Where each Wall Street bank is looking to hire in 2019
As is the new norm, investment banks are making significant job cuts across some divisions while feverishly recruiting for others. In the U.S., every big bank seemingly has different priorities. Here’s what each firm is looking for in particular in 2019.
Where is Bank of America looking to hire?
Bank of America booked record earnings in 2018, which could lead some to believe that the firm was hitting on all cylinders. It was not. The bank’s advisory unit got throttled by U.S. rivals that all recorded double-digit increases in M&A revenue last year. At Bank of America, meanwhile, advisory revenues decreased by a massive 26%.
Chief Executive Brian Moynihan appeared to suggest there may have been some miscommunication around strategy that resulted in the bank leaving some deals on the table. “We forgot in the United States we need to cover every client,” he told Bloomberg, which reported earlier in the year that bankers were grumbling about ignoring opportunities for deals overseas. Bank of America changed up its leadership within its advisory team in the latter half of the year and is now actively recruiting M&A bankers to cover the middle market in the U.S. – the exact area Moynihan feels the bank failed to take advantage of in 2018. Middle-market investment bankers who are looking for work should feel free to knock on BofA’s door.
Bank of America also added about 200 wealth advisors last year, Moynihan said during the bank's most recent earnings call. Unlike its closest rivals, Bank of America Merrill Lynch’s wealth management business actually increased its revenue during 2018.
Where is Goldman Sachs looking to hire?
While every bank is looking to add engineers, Goldman Sachs has a particular affinity for Java developers. No other big New York bank has a larger percentage of Java-related programming jobs than Goldman. Moreover, roughly 10% of its openings across the entire bank mention Java directly in the job title.
Goldman Sachs also has dozens of current openings for quants and strats across basically every trading desk, including equities, structured credit, commodities, equity derivatives and one delta – all in New York.
Elsewhere, Goldman is investing heavily in electronic trading, particularly for fixed income. "We're investing in automation as we expect many businesses within FICC to evolve similarly to equities," CEO David Solomon said on the bank's latest earnings call. Goldman has increased its FICC electronic trading revenues by 40% since 2014. Its investment in electronic trading – and the job creation that comes with it – should only continue. Of course, that means fewer investments in the human side of the business...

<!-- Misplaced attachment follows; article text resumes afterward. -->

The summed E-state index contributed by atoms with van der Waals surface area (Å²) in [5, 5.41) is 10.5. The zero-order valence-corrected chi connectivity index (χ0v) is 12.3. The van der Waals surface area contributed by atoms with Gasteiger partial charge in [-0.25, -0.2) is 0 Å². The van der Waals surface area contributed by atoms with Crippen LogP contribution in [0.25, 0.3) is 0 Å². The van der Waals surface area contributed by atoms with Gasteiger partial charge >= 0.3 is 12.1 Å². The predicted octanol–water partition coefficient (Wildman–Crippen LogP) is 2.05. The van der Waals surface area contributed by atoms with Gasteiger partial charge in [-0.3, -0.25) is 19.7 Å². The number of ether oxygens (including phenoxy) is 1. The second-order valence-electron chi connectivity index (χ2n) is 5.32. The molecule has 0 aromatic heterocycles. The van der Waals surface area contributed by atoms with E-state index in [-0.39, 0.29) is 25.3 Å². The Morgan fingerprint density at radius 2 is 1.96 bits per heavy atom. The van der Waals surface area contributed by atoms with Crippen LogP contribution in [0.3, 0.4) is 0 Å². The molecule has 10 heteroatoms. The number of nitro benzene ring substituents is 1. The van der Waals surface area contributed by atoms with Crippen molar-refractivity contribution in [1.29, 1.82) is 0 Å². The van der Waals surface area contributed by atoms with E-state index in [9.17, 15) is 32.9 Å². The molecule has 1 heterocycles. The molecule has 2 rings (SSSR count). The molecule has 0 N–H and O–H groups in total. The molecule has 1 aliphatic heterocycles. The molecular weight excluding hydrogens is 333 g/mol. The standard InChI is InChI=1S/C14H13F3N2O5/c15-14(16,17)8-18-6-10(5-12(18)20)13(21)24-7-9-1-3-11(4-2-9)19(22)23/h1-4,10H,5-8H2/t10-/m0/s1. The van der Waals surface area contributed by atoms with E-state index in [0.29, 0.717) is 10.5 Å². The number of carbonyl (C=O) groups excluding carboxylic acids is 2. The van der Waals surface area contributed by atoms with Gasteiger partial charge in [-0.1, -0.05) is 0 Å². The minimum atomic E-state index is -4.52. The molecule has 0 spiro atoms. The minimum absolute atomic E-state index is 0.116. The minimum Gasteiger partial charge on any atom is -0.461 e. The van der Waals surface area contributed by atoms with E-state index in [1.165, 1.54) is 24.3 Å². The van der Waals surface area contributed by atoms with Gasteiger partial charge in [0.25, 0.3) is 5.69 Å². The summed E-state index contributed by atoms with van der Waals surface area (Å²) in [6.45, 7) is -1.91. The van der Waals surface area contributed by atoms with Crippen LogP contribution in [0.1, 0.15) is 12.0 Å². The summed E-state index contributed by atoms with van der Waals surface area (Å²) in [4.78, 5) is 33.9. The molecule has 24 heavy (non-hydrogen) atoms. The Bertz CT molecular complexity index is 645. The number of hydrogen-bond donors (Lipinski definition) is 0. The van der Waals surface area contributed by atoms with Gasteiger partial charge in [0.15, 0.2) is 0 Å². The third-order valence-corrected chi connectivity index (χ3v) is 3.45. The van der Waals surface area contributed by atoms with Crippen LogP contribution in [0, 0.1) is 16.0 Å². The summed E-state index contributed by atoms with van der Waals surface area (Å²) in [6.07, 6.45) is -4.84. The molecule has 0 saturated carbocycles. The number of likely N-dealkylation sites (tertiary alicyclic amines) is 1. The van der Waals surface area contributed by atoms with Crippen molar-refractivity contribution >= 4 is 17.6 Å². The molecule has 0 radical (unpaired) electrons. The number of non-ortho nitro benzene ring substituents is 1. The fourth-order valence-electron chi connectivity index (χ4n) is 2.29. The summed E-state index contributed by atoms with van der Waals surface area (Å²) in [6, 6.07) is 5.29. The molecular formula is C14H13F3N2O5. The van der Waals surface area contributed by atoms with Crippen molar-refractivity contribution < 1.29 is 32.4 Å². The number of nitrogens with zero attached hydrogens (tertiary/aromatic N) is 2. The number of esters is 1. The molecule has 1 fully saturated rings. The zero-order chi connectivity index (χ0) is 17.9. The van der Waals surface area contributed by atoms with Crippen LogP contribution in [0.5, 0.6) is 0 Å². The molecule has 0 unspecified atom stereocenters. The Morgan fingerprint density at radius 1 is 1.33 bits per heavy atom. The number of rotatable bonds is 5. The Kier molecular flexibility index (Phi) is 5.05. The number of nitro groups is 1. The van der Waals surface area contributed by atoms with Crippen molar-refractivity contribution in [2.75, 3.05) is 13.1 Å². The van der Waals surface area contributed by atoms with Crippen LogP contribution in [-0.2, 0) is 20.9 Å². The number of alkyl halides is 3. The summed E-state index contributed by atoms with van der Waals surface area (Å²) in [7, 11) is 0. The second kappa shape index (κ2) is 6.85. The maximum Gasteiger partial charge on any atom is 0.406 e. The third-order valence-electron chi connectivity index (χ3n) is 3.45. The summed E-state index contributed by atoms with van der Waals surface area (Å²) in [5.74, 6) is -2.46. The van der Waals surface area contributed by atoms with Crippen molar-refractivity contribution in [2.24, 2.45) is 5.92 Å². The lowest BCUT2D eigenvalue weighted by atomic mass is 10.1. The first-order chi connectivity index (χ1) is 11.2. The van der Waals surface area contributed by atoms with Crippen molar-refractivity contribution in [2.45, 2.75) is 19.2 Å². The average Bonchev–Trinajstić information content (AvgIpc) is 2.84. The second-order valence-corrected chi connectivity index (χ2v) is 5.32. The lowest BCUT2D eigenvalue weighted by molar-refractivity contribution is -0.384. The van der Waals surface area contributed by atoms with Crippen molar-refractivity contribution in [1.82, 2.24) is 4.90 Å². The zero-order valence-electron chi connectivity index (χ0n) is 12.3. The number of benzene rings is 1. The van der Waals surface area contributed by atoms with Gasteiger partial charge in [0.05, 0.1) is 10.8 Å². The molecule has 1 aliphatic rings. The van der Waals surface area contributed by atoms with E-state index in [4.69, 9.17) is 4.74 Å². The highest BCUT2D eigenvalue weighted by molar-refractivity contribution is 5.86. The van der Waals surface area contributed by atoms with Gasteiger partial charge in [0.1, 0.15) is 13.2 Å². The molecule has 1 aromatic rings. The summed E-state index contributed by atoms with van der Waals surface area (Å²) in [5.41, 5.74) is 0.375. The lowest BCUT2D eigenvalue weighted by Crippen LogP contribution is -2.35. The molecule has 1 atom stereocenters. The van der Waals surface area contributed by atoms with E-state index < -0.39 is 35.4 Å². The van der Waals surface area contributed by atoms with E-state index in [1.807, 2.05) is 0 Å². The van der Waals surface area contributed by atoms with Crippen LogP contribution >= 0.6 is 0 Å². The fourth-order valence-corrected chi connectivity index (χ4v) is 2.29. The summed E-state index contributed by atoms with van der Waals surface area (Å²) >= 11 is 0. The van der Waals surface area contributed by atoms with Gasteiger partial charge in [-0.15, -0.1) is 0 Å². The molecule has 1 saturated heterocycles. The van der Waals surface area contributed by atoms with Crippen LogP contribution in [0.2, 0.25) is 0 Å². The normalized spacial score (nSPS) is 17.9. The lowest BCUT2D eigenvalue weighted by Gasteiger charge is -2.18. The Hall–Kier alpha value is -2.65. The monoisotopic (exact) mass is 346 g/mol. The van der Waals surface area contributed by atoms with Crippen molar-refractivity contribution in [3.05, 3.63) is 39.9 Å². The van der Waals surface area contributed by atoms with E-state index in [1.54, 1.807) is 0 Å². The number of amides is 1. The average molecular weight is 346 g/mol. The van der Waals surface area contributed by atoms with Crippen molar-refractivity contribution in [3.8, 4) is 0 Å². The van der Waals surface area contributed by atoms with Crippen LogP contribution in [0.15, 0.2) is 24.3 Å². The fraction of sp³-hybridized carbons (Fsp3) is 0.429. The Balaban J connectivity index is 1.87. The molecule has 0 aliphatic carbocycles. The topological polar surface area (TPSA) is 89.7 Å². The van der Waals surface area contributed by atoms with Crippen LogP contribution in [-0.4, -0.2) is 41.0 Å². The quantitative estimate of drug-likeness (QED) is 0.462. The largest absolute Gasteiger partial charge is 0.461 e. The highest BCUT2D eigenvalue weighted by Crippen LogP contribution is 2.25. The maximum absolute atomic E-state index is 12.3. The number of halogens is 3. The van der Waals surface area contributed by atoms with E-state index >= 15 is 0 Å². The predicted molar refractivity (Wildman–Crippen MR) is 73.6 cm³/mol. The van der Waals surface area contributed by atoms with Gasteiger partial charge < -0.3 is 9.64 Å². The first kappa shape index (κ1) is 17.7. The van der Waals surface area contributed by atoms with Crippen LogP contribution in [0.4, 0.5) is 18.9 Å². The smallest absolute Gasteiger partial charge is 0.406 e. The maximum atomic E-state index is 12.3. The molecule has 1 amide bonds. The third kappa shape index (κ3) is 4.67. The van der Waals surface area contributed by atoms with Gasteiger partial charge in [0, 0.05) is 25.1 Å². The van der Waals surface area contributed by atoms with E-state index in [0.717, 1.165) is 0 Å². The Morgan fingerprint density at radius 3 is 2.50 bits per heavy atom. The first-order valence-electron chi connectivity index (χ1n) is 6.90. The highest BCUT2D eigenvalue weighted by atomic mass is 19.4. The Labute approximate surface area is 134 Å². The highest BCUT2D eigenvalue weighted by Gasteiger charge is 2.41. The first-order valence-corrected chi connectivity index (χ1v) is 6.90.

Where is J.P. Morgan hiring?
As we reported yesterday, J.P. Morgan appears to have a more aggressive growth strategy for artificial intelligence and machine learning than any other bank. The firm made three big-name MD hires across both coasts late last year and in early 2019 and is unabashed about its desire to add more AI talent at all level. The bank is even hosting an impromptu open house for perspective AI engineers in early February in California ahead of the opening of its new Silicon Valley fintech office.
J.P. Morgan is also investing heavily in technology as a whole, spending $8.8b on tech investments in 2018, up 14% from a year ago. Much of the 3,300-person increase in headcount within JPM's corporate and investment bank can be attributed to new tech hires.
Where is Morgan Stanley hiring?
Coming off a fairly dreadful quarter that CEO James Gorman described as "challenging," one wouldn’t think that Morgan Stanley would be talking hiring. But they are. Gorman acknowledged that the bank is looking to build out its $463 billion asset management business. Growth plans could take the form of mini acquisitions or the hiring of several teams, particularly across fixed income, where the division's footprint is “smaller than we would like,” according to Gorman. Morgan Stanley also said in its quarterly earnings presentation that it will be adding more wealth managers to cover ultra-high net worth clients.
Where is Citi hiring?
Citi appears to be doing more shuffling than hiring lately following the combining its corporate and investment bank with its capital markets business. However, Citi was said to be expanding its CETS (Citi Equity Trading Strategy) team as of late November. The report makes even more sense now considering the bank’s 2018 earnings. Citi outperformed in equities sales and trading (along with M&A) but struggled in equity and debt capital markets and fixed income sales and trading. Equities trading looks like the hot spot at Citi in early 2019.
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